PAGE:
Seychelles is characterized by a wide range of marine habitats, including shallow water fringing reefs, granitic reefs, bank and plateau shelves and drop-offs, atolls, lagoons, seamounts and pelagic habitats (Jennings et al., 1999). The fisheries sector comprises the industrial, semi-industrial and artisanal fisheries sub-sectors. Purse seine and longline fisheries for tuna and tuna-like species constitute the industrial fisheries sub-sector and, in the last decade, Seychelles has developed a semi-industrial sub-sector comprising a longline fishery for swordfish and tuna (Wendling and Lucas, 2003). Artisanal fisheries have developed to exploit a high diversity of species and habitats, leading to a wide array of boat-gear combinations and strategies (Wakeford, 2000). For the purpose of this review, we base our assessment on the main artisanal fisheries that are largely distinct in terms of target species and/or gears and form logical management units. Of the 8 artisanal fisheries discussed, the semi-pelagic handline fishery, the demersal handline/dropline fisheries and the small boat trap fisheries landed the greatest weight of fish in 2003, a pattern that is usually stable across years (Azemia and Robinson, 2004).


In the late 1970s and early 1980s, fishery policy statements of the Seychelles Government were contained within the National Development Plan and/or the Public Sector Investment Programme. The first stand-alone fisheries policy document was prepared in 1986. In 2002, a revision of the policy took account of the changing nature of national fisheries. The new policy incorporated fisheries development and placed a greater emphasis on conservation aims and issues of sustainability. Policies were harmonized to promote resource sustainability. In 2005, the Ministry of Environment of Natural Resources (MENR) established a Fisheries Policy Unit (FPU) within the Ministry, in recognition of the need for Government to be more proactive and adaptive in such a dynamic sector. The FPU works in collaboration with the technical institution, the Seychelles Fishing Authority (SFA), on policy issues.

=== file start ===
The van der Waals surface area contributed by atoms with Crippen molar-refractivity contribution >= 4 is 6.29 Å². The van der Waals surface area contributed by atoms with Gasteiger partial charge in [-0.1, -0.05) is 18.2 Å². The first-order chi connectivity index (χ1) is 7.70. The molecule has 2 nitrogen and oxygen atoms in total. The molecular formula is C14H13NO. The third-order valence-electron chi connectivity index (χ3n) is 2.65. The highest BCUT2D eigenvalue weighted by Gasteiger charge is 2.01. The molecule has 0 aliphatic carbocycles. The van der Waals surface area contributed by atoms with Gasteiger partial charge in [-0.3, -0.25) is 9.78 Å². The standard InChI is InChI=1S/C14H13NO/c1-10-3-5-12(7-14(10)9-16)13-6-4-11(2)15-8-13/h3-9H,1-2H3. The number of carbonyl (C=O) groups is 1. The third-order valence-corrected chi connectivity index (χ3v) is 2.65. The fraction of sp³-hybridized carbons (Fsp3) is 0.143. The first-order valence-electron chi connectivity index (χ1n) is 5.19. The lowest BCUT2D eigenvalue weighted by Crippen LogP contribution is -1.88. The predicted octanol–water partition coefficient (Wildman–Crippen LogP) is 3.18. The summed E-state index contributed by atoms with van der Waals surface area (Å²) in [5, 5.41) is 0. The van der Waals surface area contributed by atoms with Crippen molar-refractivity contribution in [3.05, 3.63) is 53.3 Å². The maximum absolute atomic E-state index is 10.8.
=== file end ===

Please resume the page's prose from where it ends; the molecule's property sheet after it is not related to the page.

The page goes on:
The main objectives (elements) of the revised fisheries policy are:


The principal legal instruments in Seychelles established the national fishing authority and provided control of fishing through the Licensing Acts (1986) and Regulations (1987), and subsequent amendments. The Seychelles Fishing Authority (SFA) was established by an act in 1984 and given the mandate to: